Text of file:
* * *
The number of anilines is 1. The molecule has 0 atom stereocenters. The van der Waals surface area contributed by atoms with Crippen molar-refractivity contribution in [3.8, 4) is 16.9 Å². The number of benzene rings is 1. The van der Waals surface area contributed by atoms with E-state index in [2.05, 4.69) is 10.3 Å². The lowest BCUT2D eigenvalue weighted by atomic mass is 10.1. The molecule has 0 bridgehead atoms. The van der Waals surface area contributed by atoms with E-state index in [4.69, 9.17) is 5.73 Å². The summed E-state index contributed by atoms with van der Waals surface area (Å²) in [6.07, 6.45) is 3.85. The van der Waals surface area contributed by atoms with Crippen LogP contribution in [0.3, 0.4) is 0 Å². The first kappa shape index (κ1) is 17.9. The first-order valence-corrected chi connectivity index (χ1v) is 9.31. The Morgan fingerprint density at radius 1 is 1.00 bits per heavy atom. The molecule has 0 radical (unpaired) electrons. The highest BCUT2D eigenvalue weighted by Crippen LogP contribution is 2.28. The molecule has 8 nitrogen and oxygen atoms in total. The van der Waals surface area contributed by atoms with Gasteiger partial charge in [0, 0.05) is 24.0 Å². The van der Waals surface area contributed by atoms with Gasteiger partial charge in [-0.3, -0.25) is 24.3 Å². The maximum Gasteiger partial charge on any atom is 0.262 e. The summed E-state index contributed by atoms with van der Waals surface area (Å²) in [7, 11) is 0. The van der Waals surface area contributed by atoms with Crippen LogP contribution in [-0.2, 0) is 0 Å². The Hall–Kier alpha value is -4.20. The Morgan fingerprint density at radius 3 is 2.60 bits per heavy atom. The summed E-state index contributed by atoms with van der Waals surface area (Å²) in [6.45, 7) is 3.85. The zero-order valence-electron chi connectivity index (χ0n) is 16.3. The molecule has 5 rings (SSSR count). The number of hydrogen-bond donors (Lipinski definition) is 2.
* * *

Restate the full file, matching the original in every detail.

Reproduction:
The number of anilines is 1. The molecule has 0 atom stereocenters. The van der Waals surface area contributed by atoms with Crippen molar-refractivity contribution in [3.8, 4) is 16.9 Å². The number of benzene rings is 1. The van der Waals surface area contributed by atoms with E-state index in [2.05, 4.69) is 10.3 Å². The lowest BCUT2D eigenvalue weighted by atomic mass is 10.1. The molecule has 0 bridgehead atoms. The van der Waals surface area contributed by atoms with E-state index in [4.69, 9.17) is 5.73 Å². The summed E-state index contributed by atoms with van der Waals surface area (Å²) in [6.07, 6.45) is 3.85. The van der Waals surface area contributed by atoms with Crippen LogP contribution in [0.3, 0.4) is 0 Å². The first kappa shape index (κ1) is 17.9. The first-order valence-corrected chi connectivity index (χ1v) is 9.31. The Morgan fingerprint density at radius 1 is 1.00 bits per heavy atom. The molecule has 0 radical (unpaired) electrons. The highest BCUT2D eigenvalue weighted by Crippen LogP contribution is 2.28. The molecule has 8 nitrogen and oxygen atoms in total. The van der Waals surface area contributed by atoms with Gasteiger partial charge in [0, 0.05) is 24.0 Å². The van der Waals surface area contributed by atoms with Gasteiger partial charge in [-0.3, -0.25) is 24.3 Å². The maximum Gasteiger partial charge on any atom is 0.262 e. The summed E-state index contributed by atoms with van der Waals surface area (Å²) in [7, 11) is 0. The van der Waals surface area contributed by atoms with Crippen LogP contribution in [-0.2, 0) is 0 Å². The Hall–Kier alpha value is -4.20. The Morgan fingerprint density at radius 3 is 2.60 bits per heavy atom. The summed E-state index contributed by atoms with van der Waals surface area (Å²) in [6.45, 7) is 3.85. The zero-order valence-electron chi connectivity index (χ0n) is 16.3. The molecule has 5 rings (SSSR count). The number of hydrogen-bond donors (Lipinski definition) is 2.